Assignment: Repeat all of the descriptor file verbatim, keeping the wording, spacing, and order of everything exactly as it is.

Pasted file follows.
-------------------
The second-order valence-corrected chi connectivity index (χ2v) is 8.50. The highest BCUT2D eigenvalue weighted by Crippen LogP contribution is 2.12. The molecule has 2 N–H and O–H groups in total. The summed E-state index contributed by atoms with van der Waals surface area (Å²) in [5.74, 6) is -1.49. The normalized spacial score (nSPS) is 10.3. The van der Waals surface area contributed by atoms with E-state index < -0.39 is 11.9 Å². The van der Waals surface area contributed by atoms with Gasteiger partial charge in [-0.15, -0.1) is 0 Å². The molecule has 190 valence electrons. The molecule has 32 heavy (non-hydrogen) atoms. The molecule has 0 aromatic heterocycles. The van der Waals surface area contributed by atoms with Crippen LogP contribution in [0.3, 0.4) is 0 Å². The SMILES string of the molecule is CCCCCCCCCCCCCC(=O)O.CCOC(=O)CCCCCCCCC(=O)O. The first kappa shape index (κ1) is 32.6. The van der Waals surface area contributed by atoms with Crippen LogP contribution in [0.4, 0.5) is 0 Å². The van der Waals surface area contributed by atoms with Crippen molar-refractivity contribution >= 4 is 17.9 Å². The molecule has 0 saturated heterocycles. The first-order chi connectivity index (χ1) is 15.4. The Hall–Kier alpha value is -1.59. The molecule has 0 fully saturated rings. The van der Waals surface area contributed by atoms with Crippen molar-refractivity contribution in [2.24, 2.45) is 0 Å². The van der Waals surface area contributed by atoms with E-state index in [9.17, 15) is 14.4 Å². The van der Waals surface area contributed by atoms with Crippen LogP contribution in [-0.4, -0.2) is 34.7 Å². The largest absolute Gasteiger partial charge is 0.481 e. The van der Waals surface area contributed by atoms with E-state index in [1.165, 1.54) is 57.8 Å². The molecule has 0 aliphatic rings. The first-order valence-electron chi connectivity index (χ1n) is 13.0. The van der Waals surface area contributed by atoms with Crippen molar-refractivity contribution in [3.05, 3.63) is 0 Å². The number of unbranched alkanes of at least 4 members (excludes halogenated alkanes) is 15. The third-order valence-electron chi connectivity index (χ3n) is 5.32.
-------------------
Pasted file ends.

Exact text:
The second-order valence-corrected chi connectivity index (χ2v) is 8.50. The highest BCUT2D eigenvalue weighted by Crippen LogP contribution is 2.12. The molecule has 2 N–H and O–H groups in total. The summed E-state index contributed by atoms with van der Waals surface area (Å²) in [5.74, 6) is -1.49. The normalized spacial score (nSPS) is 10.3. The van der Waals surface area contributed by atoms with E-state index < -0.39 is 11.9 Å². The van der Waals surface area contributed by atoms with Gasteiger partial charge in [-0.15, -0.1) is 0 Å². The molecule has 190 valence electrons. The molecule has 32 heavy (non-hydrogen) atoms. The molecule has 0 aromatic heterocycles. The van der Waals surface area contributed by atoms with Crippen LogP contribution in [0.3, 0.4) is 0 Å². The SMILES string of the molecule is CCCCCCCCCCCCCC(=O)O.CCOC(=O)CCCCCCCCC(=O)O. The first kappa shape index (κ1) is 32.6. The van der Waals surface area contributed by atoms with Crippen LogP contribution in [0.4, 0.5) is 0 Å². The van der Waals surface area contributed by atoms with Crippen molar-refractivity contribution >= 4 is 17.9 Å². The molecule has 0 saturated heterocycles. The first-order chi connectivity index (χ1) is 15.4. The Hall–Kier alpha value is -1.59. The molecule has 0 fully saturated rings. The van der Waals surface area contributed by atoms with Crippen molar-refractivity contribution in [2.24, 2.45) is 0 Å². The van der Waals surface area contributed by atoms with E-state index in [9.17, 15) is 14.4 Å². The van der Waals surface area contributed by atoms with Crippen LogP contribution in [-0.4, -0.2) is 34.7 Å². The largest absolute Gasteiger partial charge is 0.481 e. The van der Waals surface area contributed by atoms with E-state index in [1.165, 1.54) is 57.8 Å². The molecule has 0 aliphatic rings. The first-order valence-electron chi connectivity index (χ1n) is 13.0. The van der Waals surface area contributed by atoms with Crippen molar-refractivity contribution in [3.05, 3.63) is 0 Å². The number of unbranched alkanes of at least 4 members (excludes halogenated alkanes) is 15. The third-order valence-electron chi connectivity index (χ3n) is 5.32.